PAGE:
Lean interview about Row0 iPad app

After a crazy week with Row0 where I was interviewed and featured in the Edmonton Journal and CTV National News and Sean was featured on Global TV, I took a moment to document some of the interview questions that weren’t shown in any of our coverage about the app.

What’s Row0?

Row0 is an iPad and iPhone app built for the World Junior Hockey Championships.  It allowed hard core sports fans an opportunity to consume as much information about the event as humanly possible.  It also allowed them to interact with other fans who care about the event as much as they do.  It was available in the app store for 4 days before we removed it after getting some heat about content rights of articles and photos we were embedding.

What’s the first thing people ask you about Row0?

So many of the people I’ve chatted with, especially since the press releases about the app, ask me “Where did you come up with the idea?”  I’ll often spew off some canned answer talking about my love for sports merging with my fascination  with computers, but the truth of the matter is … not only do I not really remember how “the idea” actually came together, but the app which we released is just a minimum product that tests a few hypothesis about a greater vision.  Answering “where did you come up with this idea” seems to imply that this is a good idea … when I really don’t believe this version of the app is good enough to be a bug business.

Well, what do you wish people would ask you about Row0?

The real question I wish I could answer is “Why did you decide to release *this* app first?”

Okay, you said that you don’t think that Row0 today is a big business, what IS the big opportunity that you’re going after here that Row0 sheds a bit of light onto?

I don’t know … but that’s the fun in all of this.  Experimenting and collecting data as fast as possible to iterate towards the big idea instead of spending a tonne of capital with a “build it and they will come” attitude.  

There are a few opportunities that I think could be pretty huge in this space.  Without going into too much detail (I could probably write several pages on each opportunity), here’s a list of some of these really high level opportunities that Row0 helps us learn more about.

1.  Elite athlete identity – How can we go way above and beyond what twitter and Facebook are doing to allow an athlete to create a brand for themselves, and to interact with their fans.  A portal for blogs, tweets, photos, and interactivity with fans.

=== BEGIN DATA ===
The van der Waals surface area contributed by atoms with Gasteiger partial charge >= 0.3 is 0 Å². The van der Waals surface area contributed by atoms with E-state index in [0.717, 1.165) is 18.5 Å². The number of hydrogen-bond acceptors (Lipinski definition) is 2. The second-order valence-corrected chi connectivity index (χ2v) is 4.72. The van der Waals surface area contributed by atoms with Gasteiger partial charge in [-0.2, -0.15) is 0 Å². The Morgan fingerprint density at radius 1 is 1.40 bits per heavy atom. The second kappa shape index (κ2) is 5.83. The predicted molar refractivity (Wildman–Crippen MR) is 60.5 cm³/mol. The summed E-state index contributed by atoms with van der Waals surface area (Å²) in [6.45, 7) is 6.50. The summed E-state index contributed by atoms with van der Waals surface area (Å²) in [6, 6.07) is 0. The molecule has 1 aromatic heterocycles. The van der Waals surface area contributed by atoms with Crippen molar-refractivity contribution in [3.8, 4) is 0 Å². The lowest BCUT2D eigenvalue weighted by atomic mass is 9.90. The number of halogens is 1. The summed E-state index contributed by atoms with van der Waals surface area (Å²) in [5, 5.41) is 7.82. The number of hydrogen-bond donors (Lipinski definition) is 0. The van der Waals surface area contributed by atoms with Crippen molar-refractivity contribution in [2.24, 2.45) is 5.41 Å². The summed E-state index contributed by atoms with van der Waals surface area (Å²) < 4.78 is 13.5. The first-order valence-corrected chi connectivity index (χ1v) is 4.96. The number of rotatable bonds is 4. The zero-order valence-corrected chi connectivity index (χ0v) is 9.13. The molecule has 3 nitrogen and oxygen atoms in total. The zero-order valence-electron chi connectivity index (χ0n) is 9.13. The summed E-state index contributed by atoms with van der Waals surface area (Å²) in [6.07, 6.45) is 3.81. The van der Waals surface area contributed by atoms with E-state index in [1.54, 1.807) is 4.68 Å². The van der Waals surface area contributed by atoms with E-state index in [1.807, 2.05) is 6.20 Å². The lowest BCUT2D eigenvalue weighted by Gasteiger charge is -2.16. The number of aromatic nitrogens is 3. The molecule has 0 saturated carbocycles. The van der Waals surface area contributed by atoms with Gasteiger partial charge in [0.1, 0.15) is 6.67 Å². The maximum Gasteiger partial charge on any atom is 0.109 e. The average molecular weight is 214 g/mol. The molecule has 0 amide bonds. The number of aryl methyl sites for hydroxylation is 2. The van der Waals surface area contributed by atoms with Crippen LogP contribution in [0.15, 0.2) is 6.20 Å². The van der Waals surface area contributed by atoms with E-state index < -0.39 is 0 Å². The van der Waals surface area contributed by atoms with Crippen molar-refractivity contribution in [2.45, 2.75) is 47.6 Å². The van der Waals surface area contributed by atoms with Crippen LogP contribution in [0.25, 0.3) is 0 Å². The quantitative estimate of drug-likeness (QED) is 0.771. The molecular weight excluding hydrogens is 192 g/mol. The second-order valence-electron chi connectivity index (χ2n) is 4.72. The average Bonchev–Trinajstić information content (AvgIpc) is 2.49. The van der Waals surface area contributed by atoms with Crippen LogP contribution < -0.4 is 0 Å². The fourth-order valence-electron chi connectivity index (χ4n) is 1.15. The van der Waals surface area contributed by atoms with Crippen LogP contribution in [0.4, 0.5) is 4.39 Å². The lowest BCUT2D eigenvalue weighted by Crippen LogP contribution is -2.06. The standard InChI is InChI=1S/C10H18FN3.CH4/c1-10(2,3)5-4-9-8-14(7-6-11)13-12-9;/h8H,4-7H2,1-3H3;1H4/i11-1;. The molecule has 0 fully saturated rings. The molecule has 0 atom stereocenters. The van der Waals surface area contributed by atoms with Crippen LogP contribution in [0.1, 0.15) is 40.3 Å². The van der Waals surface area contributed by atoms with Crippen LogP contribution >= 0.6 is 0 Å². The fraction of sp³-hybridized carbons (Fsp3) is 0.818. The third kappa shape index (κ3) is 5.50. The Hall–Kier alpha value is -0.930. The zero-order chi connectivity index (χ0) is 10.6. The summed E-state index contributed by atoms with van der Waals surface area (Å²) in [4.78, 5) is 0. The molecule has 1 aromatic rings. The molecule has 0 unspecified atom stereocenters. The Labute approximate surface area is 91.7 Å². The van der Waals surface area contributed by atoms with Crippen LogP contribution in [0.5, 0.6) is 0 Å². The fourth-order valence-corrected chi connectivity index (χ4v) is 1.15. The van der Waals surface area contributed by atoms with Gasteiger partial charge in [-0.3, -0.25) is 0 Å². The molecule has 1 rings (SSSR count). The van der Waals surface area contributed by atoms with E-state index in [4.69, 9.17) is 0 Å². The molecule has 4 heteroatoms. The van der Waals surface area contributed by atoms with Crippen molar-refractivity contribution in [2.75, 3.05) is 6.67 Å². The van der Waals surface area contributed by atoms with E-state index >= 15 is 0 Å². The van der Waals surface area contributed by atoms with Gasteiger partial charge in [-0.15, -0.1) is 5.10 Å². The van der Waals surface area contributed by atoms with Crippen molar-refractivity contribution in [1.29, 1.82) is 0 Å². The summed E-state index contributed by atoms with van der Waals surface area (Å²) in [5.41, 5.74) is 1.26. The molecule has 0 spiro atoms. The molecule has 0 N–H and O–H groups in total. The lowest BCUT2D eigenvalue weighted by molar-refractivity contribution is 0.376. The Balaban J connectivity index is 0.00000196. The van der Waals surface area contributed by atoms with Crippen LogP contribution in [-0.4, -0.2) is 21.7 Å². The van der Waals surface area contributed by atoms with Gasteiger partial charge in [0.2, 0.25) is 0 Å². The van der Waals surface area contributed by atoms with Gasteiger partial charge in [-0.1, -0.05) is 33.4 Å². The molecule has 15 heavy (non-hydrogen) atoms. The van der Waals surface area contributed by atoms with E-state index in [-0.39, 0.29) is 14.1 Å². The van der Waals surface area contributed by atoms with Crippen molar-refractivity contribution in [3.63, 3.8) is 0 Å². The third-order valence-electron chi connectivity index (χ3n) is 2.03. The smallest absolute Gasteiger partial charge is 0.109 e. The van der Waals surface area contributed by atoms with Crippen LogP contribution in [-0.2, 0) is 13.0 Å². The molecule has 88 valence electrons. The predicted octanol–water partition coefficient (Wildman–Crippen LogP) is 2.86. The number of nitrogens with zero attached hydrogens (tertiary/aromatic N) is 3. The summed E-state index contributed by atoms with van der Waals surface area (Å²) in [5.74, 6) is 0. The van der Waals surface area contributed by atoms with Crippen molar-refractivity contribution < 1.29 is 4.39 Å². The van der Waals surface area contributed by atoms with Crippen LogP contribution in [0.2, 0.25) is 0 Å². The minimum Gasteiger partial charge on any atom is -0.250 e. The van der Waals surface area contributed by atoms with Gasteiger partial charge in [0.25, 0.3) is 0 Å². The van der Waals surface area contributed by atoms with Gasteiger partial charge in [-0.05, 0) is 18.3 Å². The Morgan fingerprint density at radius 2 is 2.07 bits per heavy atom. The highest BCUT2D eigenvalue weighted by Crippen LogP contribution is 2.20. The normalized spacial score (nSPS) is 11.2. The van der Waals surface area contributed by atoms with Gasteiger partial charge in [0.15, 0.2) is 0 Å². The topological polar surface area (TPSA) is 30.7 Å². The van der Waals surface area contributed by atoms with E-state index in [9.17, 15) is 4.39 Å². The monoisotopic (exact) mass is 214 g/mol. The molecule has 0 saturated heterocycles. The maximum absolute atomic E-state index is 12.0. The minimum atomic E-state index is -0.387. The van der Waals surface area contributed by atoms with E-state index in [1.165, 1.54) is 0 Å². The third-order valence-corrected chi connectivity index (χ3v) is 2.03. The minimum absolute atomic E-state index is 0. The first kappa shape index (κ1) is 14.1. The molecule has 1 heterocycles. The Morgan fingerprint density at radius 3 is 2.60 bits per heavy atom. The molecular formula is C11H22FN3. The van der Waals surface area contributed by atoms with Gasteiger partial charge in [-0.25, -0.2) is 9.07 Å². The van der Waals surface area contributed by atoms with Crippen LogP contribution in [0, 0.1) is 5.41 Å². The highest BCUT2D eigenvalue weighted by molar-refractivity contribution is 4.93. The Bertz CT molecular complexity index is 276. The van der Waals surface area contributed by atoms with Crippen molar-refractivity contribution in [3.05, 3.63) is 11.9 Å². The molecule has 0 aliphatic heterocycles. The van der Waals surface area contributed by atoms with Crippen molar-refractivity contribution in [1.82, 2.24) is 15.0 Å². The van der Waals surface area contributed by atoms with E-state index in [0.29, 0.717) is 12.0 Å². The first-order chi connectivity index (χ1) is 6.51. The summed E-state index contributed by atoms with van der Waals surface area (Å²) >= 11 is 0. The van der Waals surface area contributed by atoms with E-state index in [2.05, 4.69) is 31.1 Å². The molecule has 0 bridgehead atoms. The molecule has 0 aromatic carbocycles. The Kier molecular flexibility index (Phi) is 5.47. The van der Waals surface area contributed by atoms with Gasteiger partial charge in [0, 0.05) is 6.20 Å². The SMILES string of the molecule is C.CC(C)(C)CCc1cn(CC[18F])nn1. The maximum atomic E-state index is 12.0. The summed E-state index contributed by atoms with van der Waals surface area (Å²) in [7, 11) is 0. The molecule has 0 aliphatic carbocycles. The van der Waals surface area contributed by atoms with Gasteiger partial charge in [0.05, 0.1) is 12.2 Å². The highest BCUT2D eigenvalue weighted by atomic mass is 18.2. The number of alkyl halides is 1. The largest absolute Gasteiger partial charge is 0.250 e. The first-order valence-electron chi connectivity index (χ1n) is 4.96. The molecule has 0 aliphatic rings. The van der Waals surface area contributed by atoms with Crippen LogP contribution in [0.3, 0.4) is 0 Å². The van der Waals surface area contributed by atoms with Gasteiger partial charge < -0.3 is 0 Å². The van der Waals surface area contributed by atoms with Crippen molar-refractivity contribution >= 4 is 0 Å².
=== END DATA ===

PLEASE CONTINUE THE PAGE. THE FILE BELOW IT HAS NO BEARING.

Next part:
2.  Digital program guide for sports teams enabling fans to interact with their favorite teams before, during and after a game or season.

3.  Second screen service allowing fans to interact with other fans and content before, during and after an event.   

OK, all those sound great even though they’re incredibly vague, but why build Row0?  It doesn’t seem to be any of those?

You’re right, I believe that all 3 of these opportunities could be real businesses, but like any new software venture, each is riddled with leaps of faith and untested assumptions.  With Row0, we took a page out of the lean startup handbook and put metrics in place to learn the following:

– How often will people return to read about a recurring sporting event they care about?

– What do they care about reading?  Blogs?  Player tweets?  Fan tweets?  Looking at event photos?

– While consuming sports content, how often would people interact with a game about the event?

– How often will people interact with each other during a sporting event?  

– When will they consume content?  Before, during or after an event?

– How do you best reach these fans?  Social media, newspaper, news, feet on the ground marketing?  Radio ads? 

– Who owns the content?  do bloggers care?  Do photographers care?

Leveraging a number of unfair advantages (relationships with local journalists, sports bloggers, Radio personalities, the Edmonton Oilers), we felt very strongly that we could attract a good user base for our app.  With that user base we could answer a lot of the above questions and then iterate closer towards a bigger vision.

Ah, very wise young lean startup grasshopper.  Can you tell us more about the results of these tests?

We gathered a tonne of data.  In 4 days we had over 1000 active users and every interaction within the app was instrumented.  But lets save the details for a follow up interview /  blog post ….

iPad far from a living room device

Apple released the iPad as a device aimed at the living room.  I agreed with this position and fully expected to use the device while sitting on the sofa, casually watching TV, to check email, Facebook, surf the web etc.  However … I actually have found that I reach for my iPhone when I’m in these situations.